Over the past two months, the U.S. and its territories have been inundated with what might seem like a never-ending string of natural disasters. Hurricanes Harvey, Irma, Nate and Maria caused hundreds of billions in damage, with Morgan Stanley reporting that it expects insurance industry claims of approximately $100 billion for this year's storm season.
Miles away from the hurricane-damaged South, the country's West Coast has been dealt its own set of disasters to reckon with. Earlier this month, raging Northern California wildfires burned through more than 200,000 acres, driving residents from their homes and leaving an estimated price tag of $65 billion — so far.
While construction sites in the direct paths of these natural threats were likely evacuated before they could have harmed construction workers or other field personnel, there are some instances where those working on the projects around a disaster may experience some of those disasters' effects. Smoke, minor flooding and high winds may be minor compared to what those in the middle of these events have to endure, but they can still be hazardous to workers on the periphery.
With hurricane recovery underway along the Gulf Coast and elsewhere, it's the smoke from the California wildfires that still remains a viable threat to those in close proximity. McCarthy Building Companies is working on the $535 million Marin General Hospital Replacement Building in Greenbrae, CA. The construction site, according to John Moore, a senior safety manager at McCarthy, is approximately 15 to 20 miles from Sonoma, CA — one of the areas that has been hit hardest by the wildfires.
"[The smoke] was bad for about a week [until firefighters] got a grip on the fire and the wind changed," Moore said. On Oct. 9, as the fires began to rage full-force, he said workers had to drive through smoke and ash to get to the site. Once on the job, the project team began monitoring the air quality via onsite tools and checking in with the air quality indexes on AirNow and Weather Underground. Those readings run from "good" all the way up to "hazardous."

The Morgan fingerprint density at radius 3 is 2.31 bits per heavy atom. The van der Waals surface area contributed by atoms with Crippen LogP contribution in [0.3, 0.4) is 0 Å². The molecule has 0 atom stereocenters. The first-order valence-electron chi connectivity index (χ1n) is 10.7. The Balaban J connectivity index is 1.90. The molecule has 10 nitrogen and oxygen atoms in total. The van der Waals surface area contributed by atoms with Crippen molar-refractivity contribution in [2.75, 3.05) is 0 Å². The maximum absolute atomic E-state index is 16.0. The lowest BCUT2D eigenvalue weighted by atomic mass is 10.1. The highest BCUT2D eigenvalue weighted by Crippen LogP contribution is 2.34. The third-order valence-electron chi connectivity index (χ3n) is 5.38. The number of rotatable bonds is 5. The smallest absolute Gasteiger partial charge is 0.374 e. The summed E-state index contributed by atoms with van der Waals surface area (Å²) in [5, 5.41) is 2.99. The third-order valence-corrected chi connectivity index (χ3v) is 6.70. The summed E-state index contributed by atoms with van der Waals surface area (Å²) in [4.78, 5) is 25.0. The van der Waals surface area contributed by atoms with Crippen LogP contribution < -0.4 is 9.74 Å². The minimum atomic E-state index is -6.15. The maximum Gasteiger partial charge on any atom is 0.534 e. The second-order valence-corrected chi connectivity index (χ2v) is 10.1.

"In the morning, it would be moderate, and once it hit the 'unhealthy for sensitive groups' [reading], we'd let everyone know." Moore said the company would send those with asthma, lung disease, heart disease or any other condition that made them sensitive to the smoke home for the day. For those who stayed, disposable dust masks, he said, helped mitigate the effects of the smoke.
As it turns out, the smoke was too much on the first half-week of the fires, leading McCarthy to close the job.
Since workers have returned, Moore said, looking out for each other, in addition to air quality readings, has been the order of the day. Burning throats or eyes, coughing — these are indications that the air quality is simply not safe enough for some workers. And even though some might try to stay so as not to lose out on a paycheck or fall behind in their work, Moore said, that's secondary to employee wellbeing. "We're not going to push production over safety," he said.
But smoke from wildfires isn't the only threat. High winds, minor flooding and lightning storms can also pose relatively minor risks that can magnify to significant hazards if left unchecked.
During thunderstorms, Crofford said, if lightning comes within 10 miles of the site, C1S has its employees take shelter indoors for 30 minutes until after the storm has passed.
"I can't stop them from leaving," he said, "But I can stop them from working outside."
High winds, too, can accompany storms. Those winds can turn materials like large pieces of plywood into parachutes and thus into potential threats. When winds reach what C1S deems unsafe speeds, Crofford said, workers are told to come down from rooftops or any other high spots, and crews to secure loose materials that could otherwise hurt people or damage property.
Occasional ice, minor flooding, ozone days — these are also conditions Crofford said warrant some special precautions. While most of these conditions simply warrant some advance planning, the ultimate goal is still the same, and that is to keep employees safe.